Centralising resources for refugee legal aid, globally.

Welcome to the Rights in Exile Programme

Refugee or migrant? Words matter

As the refugee crisis in Europe continues, the words ‘refugee’ and ‘migrant’ are being splashed across media front pages worldwide. But what is the difference between a refugee and a migrant?  

The Rights in Exile Programme promotes the legal protection of refugees, globally. We do this by centralizing resources for legal assistance providers and refugees themselves. Legal aid is in its infancy in most of the world, but is crucial to the realisation of refugees’ rights, especially the critical first step: recognition of refugee status. Few countries provide legal assistance to refugees, and it is vital that legal service providers share their experiences and assist in the better development of refugee legal protection everywhere. Read more here.

Objectives of the Rights in Exile Programme

The Rights in Exile Programme works to achieve better protection of refugee rights by networking legal assistance providers with resources and training, and facilitating access to free legal assistance and information for refugees around the world. We do this through:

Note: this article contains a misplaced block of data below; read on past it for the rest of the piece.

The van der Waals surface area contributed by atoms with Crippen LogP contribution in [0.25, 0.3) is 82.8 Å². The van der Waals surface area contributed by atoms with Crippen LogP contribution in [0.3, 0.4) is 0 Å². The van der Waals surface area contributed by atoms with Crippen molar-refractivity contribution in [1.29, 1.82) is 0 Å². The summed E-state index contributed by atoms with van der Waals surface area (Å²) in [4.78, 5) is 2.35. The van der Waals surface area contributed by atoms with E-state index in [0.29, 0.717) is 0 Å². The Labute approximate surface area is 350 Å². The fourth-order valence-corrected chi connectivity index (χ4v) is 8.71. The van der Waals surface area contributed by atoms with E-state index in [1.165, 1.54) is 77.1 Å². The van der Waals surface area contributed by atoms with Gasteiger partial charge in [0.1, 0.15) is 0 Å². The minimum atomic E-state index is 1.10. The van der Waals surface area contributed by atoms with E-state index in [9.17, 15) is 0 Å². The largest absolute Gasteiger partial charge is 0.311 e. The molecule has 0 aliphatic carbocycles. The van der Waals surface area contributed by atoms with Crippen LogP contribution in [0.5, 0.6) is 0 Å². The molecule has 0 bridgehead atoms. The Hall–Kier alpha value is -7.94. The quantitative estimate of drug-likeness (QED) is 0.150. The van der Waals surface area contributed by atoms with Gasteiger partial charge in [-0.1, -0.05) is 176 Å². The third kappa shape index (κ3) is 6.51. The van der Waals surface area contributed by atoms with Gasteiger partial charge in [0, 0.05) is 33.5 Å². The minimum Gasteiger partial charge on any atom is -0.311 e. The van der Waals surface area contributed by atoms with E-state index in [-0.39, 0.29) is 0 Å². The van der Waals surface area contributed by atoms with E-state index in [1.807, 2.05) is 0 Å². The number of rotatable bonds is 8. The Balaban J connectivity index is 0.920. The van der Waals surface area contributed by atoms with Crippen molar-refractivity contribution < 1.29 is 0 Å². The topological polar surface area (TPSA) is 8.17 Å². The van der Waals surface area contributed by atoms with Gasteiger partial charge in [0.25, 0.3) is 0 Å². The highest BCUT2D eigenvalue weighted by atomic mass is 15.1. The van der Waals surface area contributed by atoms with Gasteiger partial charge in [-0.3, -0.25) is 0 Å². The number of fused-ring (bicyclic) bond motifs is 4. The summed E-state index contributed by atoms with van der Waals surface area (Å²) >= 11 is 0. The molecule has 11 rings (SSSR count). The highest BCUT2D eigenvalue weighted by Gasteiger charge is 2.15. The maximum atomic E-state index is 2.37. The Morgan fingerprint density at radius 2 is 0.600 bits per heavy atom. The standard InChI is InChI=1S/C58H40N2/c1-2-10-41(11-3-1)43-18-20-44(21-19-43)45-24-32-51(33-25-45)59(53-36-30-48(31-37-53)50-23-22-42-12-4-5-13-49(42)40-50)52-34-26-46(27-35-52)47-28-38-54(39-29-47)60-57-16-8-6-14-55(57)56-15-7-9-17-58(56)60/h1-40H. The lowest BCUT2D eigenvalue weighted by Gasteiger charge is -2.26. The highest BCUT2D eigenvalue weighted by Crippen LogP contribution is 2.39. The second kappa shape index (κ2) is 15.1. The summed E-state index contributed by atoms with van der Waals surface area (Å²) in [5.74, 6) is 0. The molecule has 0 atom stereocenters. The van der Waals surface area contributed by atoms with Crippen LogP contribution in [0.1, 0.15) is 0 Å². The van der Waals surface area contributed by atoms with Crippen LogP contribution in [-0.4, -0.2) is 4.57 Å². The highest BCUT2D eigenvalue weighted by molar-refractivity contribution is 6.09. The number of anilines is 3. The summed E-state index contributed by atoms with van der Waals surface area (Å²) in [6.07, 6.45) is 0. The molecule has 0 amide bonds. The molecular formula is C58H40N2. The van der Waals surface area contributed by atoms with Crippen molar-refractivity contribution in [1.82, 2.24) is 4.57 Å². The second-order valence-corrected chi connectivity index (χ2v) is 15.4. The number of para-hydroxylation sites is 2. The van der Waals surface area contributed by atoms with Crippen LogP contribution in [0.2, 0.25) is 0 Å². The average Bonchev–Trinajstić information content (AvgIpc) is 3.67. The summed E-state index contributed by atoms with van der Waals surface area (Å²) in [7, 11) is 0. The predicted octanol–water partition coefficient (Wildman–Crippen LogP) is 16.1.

A centralised database of contact details of free legal assistance providers in over 230 countries, a database of country of origin experts, our post-deportation monitoring project, and information on legal processes relating to refugees.

Refugee Resources

Contact information for UNHCR offices and free legal assistance providers all over the world.

Other Resources

A selection of publications, films, media contacts, courses, and other tools for improving understanding of refugee circumstances and legal processes.

Special Issues

Resources and contacts on special issues in refugee status determination, including LGBTI, witchcraft accusations, the exclusion clause, gender-based persecution, and other emerging or under-resourced areas.


Specialised distance learning courses on refugee law.


A monthly newsletter highlighting key developments in refugee and asylum law from around the world

We encourage refugee law practitioners to join the discussion.

This website has been designed to accommodate those who only have low-bandwidth internet access; hence no pictures or logos. The exception is our films.

Please contact us with your suggestions, to get involved, or to help us grow our network.